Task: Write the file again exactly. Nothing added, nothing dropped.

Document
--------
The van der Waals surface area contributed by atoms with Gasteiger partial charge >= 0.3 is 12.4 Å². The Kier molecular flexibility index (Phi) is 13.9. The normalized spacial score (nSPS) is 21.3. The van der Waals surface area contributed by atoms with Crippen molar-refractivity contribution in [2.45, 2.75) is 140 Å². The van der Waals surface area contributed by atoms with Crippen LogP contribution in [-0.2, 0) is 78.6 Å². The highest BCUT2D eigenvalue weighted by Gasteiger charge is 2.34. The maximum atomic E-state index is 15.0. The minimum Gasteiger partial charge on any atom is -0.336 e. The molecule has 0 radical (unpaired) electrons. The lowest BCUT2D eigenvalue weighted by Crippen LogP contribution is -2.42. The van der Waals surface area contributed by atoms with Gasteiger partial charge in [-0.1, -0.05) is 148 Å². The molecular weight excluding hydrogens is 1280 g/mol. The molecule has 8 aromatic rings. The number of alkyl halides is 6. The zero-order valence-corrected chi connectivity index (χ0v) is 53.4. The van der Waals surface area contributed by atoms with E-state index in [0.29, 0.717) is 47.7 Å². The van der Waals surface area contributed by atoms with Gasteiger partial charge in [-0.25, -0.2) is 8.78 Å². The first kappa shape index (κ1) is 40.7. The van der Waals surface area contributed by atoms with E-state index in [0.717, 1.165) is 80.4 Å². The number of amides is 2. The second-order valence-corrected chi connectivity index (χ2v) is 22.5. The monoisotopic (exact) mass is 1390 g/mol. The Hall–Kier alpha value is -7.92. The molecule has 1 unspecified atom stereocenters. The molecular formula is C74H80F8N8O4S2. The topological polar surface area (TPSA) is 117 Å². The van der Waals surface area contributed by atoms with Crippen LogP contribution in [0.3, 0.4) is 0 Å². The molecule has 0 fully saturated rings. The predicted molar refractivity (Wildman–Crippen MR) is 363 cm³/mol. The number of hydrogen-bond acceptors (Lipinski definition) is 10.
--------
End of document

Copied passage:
The van der Waals surface area contributed by atoms with Gasteiger partial charge >= 0.3 is 12.4 Å². The Kier molecular flexibility index (Phi) is 13.9. The normalized spacial score (nSPS) is 21.3. The van der Waals surface area contributed by atoms with Crippen molar-refractivity contribution in [2.45, 2.75) is 140 Å². The van der Waals surface area contributed by atoms with Crippen LogP contribution in [-0.2, 0) is 78.6 Å². The highest BCUT2D eigenvalue weighted by Gasteiger charge is 2.34. The maximum atomic E-state index is 15.0. The minimum Gasteiger partial charge on any atom is -0.336 e. The molecule has 0 radical (unpaired) electrons. The lowest BCUT2D eigenvalue weighted by Crippen LogP contribution is -2.42. The van der Waals surface area contributed by atoms with Gasteiger partial charge in [-0.1, -0.05) is 148 Å². The molecular weight excluding hydrogens is 1280 g/mol. The molecule has 8 aromatic rings. The number of alkyl halides is 6. The zero-order valence-corrected chi connectivity index (χ0v) is 53.4. The van der Waals surface area contributed by atoms with E-state index in [0.29, 0.717) is 47.7 Å². The van der Waals surface area contributed by atoms with Gasteiger partial charge in [-0.25, -0.2) is 8.78 Å². The first kappa shape index (κ1) is 40.7. The van der Waals surface area contributed by atoms with E-state index in [0.717, 1.165) is 80.4 Å². The number of amides is 2. The second-order valence-corrected chi connectivity index (χ2v) is 22.5. The monoisotopic (exact) mass is 1390 g/mol. The Hall–Kier alpha value is -7.92. The molecule has 1 unspecified atom stereocenters. The molecular formula is C74H80F8N8O4S2. The topological polar surface area (TPSA) is 117 Å². The van der Waals surface area contributed by atoms with Crippen LogP contribution in [0.3, 0.4) is 0 Å². The molecule has 0 fully saturated rings. The predicted molar refractivity (Wildman–Crippen MR) is 363 cm³/mol. The number of hydrogen-bond acceptors (Lipinski definition) is 10.